Scientists at European School of Oncology have found that blood transfusion from donors with undiagnosed cancers does not expose recipients at higher risk of developing malignant disease than individuals who receive blood from people without cancer.
Medical professionals always carry out a rigorous battery of tests before the transfusion of blood so as to ensure that no diseases are passed between the donor and recipient. Although the risk of transmission of infectious agents is well established, it has so far been unclear whether blood donation may also result in the transfer of chronic diseases like cancer.
Some of the theories suggest that even if a tumour is too small to be detected, it will shed millions of cells into the circulation every day that may have the potential to establish new malignancies within the donor or blood recipient. Furthermore, there exists some data that shows that transfused patients are at increased risk of cancers, particularly non-Hodgkin lymphoma.
With this information on hand, researcher Gustaf Edgren set out to determine whether there was any history of increased cancer diagnoses among individuals that receive blood transfusions from people who donate blood while unaware of their cancers.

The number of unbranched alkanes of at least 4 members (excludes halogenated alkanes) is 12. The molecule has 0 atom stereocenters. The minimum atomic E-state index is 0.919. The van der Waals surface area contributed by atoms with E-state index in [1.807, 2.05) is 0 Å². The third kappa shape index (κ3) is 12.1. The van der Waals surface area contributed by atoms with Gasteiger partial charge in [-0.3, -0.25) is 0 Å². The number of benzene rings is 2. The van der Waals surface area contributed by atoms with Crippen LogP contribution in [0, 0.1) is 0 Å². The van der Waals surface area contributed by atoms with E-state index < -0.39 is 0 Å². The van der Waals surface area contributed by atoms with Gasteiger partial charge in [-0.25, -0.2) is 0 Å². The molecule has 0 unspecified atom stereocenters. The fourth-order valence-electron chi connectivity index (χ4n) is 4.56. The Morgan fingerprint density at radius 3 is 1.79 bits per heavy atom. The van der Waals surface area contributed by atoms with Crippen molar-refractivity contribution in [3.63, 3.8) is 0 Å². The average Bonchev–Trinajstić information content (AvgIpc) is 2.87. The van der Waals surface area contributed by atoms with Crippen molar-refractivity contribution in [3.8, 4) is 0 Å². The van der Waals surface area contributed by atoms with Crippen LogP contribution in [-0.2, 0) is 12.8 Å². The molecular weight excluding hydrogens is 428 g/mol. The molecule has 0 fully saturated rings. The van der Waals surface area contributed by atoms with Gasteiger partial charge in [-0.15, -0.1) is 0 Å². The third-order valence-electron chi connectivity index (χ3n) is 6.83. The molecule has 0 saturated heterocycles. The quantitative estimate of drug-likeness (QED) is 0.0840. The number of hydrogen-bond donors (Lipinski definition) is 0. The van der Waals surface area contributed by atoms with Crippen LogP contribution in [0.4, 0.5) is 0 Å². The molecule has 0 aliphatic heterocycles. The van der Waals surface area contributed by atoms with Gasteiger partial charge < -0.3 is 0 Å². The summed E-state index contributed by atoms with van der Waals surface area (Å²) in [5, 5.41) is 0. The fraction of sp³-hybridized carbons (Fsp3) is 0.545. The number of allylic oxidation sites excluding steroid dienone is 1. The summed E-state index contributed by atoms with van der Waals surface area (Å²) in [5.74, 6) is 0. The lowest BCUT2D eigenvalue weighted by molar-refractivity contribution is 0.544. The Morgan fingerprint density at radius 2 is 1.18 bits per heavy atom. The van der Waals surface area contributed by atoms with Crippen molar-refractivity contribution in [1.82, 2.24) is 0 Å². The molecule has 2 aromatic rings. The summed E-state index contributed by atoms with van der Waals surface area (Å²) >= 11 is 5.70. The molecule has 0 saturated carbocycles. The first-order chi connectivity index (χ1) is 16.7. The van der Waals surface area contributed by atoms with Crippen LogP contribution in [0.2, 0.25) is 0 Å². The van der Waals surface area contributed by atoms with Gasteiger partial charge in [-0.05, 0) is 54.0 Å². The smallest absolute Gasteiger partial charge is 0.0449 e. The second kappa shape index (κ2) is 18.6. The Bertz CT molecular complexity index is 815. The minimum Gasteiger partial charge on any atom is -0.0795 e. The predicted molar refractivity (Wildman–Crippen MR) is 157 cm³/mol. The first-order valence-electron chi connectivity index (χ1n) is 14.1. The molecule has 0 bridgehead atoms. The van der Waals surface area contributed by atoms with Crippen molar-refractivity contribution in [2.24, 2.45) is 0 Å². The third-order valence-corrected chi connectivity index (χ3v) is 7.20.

Edgren's colleagues studied registry data regarding blood transfusions in Sweden and Denmark, and created a database from which they identified a group of "exposed" individuals, who had received donated blood from a person who was diagnosed with cancer less than five years after giving blood.
The researchers identified 978 cases of cancer among all the blood recipients. A statistical analysis of those cases showed that individuals who had received one or more blood products from a pre-cancerous blood donor were not at a higher risk of cancer than those who had received blood from average donors.
The relative risk was not substantially affected by sex age, calendar period, or number of transfusions.
It was also found that blood donation by people with from donors with cancers at sites that are thought to have the highest risk of metastasising through blood---the lung, liver, skeleton, and central nervous system---did not raise the recipient's risk of developing the disease.
The researchers also observed that the cancer incidence among the 9377 recipients of blood from donors with a previous diagnosis of cancer did not differ from that among recipients of blood from non-cancerous donors.
"Since we found no increased cancer risk associated with transfusions from an admittedly limited number of donors with a previous history of cancer, it would seem that long-term cancer survivors might be a fairly safe donor group," the study's authors concluded.
The findings have been published in the journal Lancet.